Ezekiel, having described the north side, now turned to the south side. He explained that this south side arrangement was similar to the north side. The chambers had a passageway that was the same length and width as that of the north side. In fact, it had the same exits, the same carved arrangements, and the same doors as the north side. The entrance to these southern chambers had a corresponding passage from the east, along the matching wall.
Ezekiel further explained about an outside wall of 50 cubits or about 80 feet long. This wall was parallel and opposite to the chambers of the outer court, also 50 cubits long. Opposite the Temple, was a passage way that was 100 cubits long or about 160 feet. This walkway emerged from the east to enter the outer court. Obviously, this passageway length was fixed by the wall of the court along the side of it.
Then Ezekiel explained that he saw a raised platform all around the base or the foundations of these side rooms or chambers. Once again, he went into detail about the size of these items. This platform foundation measured 6 cubits or about 10 feet. The outer walls of these chambers were fairly thick, 5 cubits or about 8 feet wide. There was a free space between these Temple small rooms and the chambers in the court of 20 cubits, or about 35 feet, all around the Temple. There also was an open space in front of the small chamber doors on the north side and the south side of 5 cubits or 8 feet wide.
Then the bronze man brought Ezekiel to the outer court, where there were 30 chambers with a pavement all around the court. These chambers looked out on the pavement that ran along the side of the gates. The length of this lower pavement was the same as the gates themselves. The bronze man measured the distance from the inner front of the lower gate to the outer front of the inner court, 100 cubits or over 165 feet, the largest measurement so far.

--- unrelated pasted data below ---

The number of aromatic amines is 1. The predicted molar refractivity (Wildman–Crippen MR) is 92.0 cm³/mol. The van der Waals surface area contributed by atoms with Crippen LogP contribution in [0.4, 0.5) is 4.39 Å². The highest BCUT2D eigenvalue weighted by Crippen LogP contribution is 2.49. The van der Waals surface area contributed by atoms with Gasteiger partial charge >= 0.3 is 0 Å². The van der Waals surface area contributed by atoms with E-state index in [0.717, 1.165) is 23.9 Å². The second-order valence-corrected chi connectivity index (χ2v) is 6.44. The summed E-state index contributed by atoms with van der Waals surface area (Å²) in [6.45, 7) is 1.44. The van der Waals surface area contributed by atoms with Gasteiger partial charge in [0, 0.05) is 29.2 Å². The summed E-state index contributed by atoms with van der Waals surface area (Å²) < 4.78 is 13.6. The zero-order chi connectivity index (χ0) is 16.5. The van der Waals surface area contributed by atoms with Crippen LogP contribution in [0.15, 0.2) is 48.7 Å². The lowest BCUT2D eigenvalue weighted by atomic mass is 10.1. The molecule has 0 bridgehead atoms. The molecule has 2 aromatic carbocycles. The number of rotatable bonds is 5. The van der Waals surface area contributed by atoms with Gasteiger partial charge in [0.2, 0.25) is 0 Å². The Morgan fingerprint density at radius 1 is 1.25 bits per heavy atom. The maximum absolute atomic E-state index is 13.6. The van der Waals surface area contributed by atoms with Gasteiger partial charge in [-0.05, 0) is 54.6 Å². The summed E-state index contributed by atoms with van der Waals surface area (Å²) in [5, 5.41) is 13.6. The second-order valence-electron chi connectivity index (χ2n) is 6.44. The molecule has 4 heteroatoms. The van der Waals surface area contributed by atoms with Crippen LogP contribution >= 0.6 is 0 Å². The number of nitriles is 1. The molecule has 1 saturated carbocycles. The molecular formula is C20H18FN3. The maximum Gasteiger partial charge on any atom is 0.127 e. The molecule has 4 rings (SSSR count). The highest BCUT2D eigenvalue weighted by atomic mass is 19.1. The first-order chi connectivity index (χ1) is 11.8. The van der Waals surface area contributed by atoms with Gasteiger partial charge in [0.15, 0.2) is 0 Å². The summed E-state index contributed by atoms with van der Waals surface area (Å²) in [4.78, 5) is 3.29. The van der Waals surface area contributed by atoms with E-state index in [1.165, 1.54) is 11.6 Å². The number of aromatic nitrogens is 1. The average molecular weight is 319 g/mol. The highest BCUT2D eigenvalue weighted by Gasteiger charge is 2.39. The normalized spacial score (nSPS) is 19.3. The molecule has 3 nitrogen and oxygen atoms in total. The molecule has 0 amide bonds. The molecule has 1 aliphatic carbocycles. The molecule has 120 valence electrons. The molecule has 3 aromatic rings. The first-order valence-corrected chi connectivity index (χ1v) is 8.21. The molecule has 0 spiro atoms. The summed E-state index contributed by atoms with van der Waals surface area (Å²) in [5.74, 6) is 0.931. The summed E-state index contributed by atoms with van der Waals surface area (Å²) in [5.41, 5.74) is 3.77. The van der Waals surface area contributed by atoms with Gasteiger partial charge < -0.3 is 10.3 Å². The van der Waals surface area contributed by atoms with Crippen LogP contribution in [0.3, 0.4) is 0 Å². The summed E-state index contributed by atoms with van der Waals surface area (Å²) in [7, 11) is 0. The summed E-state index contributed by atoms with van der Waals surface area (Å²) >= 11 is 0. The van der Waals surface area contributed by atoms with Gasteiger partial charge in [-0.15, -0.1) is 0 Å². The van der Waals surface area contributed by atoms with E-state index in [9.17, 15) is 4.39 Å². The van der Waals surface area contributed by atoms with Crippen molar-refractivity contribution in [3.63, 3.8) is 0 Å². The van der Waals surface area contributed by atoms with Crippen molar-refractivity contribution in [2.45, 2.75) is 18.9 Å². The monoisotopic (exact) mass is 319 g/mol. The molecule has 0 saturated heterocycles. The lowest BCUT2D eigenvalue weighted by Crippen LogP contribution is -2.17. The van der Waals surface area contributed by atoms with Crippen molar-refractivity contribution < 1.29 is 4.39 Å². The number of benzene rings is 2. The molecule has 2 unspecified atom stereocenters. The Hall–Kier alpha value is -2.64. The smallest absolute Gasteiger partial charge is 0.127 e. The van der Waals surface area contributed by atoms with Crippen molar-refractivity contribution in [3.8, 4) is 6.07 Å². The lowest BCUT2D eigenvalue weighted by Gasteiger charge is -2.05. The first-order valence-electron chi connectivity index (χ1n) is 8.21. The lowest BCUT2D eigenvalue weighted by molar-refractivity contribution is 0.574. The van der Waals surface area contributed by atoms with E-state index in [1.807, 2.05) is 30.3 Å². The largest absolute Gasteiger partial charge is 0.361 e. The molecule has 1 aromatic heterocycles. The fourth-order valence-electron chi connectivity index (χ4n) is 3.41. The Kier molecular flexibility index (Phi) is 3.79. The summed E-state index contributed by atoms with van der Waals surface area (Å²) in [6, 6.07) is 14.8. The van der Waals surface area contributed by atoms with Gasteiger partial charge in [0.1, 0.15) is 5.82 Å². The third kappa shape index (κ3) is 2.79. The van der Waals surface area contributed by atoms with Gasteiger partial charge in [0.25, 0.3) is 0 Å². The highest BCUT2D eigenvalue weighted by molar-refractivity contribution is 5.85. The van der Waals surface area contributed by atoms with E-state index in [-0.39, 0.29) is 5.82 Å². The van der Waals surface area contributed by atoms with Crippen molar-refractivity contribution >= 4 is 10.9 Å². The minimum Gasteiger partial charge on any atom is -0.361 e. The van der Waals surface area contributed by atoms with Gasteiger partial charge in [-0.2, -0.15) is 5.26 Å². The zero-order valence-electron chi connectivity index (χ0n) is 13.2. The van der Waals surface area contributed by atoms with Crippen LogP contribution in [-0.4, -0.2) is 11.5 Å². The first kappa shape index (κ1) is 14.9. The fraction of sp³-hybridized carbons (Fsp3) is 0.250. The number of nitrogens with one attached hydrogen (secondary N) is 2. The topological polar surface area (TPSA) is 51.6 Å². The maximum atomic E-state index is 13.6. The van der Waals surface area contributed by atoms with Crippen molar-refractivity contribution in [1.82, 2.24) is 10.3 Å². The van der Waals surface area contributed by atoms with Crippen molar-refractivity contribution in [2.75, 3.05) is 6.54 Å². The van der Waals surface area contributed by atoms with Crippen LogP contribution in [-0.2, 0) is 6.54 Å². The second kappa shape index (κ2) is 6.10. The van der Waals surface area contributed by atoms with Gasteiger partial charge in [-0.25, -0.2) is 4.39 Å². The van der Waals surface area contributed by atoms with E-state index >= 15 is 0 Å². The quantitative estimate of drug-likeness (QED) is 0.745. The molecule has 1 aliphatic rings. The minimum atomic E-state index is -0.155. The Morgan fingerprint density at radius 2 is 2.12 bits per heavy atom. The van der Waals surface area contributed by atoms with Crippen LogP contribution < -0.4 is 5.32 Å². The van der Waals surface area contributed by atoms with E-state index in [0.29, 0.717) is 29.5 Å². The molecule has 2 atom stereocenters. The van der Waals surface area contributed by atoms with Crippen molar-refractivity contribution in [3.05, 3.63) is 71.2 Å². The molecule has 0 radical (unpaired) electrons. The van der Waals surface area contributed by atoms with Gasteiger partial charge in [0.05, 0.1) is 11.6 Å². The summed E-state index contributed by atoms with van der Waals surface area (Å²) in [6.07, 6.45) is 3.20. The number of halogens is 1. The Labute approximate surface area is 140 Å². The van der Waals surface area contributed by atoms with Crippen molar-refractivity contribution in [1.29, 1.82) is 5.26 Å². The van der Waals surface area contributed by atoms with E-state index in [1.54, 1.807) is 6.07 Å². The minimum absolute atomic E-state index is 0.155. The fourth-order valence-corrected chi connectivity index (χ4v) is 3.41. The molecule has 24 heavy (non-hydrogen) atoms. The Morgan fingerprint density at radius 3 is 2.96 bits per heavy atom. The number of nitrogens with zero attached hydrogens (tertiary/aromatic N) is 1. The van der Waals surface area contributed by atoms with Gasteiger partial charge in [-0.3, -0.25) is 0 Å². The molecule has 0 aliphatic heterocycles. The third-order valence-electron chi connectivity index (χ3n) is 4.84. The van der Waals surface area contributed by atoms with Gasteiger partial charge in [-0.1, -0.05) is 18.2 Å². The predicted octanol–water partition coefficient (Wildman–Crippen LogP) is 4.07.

“Early in the morning on the twenty-fifth day of the ninth month, which is the month of Chislev, in the one hundred forty-eighth year, they rose and offered sacrifice. As the law directs, they offered this on the new altar of burnt offering that they had built. At the very season and on the very day that the gentiles had profaned it, it was dedicated with songs, harps, lutes, and cymbals. All the people fell on their faces and worshiped. They blessed heaven who had prospered them. So they celebrated the dedication of the altar for eight days. They joyfully offered burnt offerings. They offered a sacrifice of well-being and a thanksgiving offering. They decorated the front of the temple with golden crowns and small shields. They restored the gates and the chambers for the priests. They fitted them with doors. There was very great joy among the people. The disgrace brought by the gentiles was removed.”
Now this took place on the 25th day of Chislev in the 148th year, December of 164 BCE, exactly 3 years after the gentiles had profaned the sanctuary with the worship of Zeus. They were very careful to point out that it was the same day, and same month, only 3 years later. They now sacrificed on their new burnt offering altar. All the people fell on their face as they worshipped. They blessed heaven. It is interesting to note that it is heaven and not explicitly God that they praise. Heaven has become more than a high place, but the place of God himself. There is a personification or divination of heaven. They celebrated for 8 days, as they offered sacrifices of well-being and thanksgiving. They decorated the front of the Temple with golden crowns and shields. They restored the gates and the chambers for the priests with new doors. There was great joy among the people because the disgrace of the gentiles had been removed.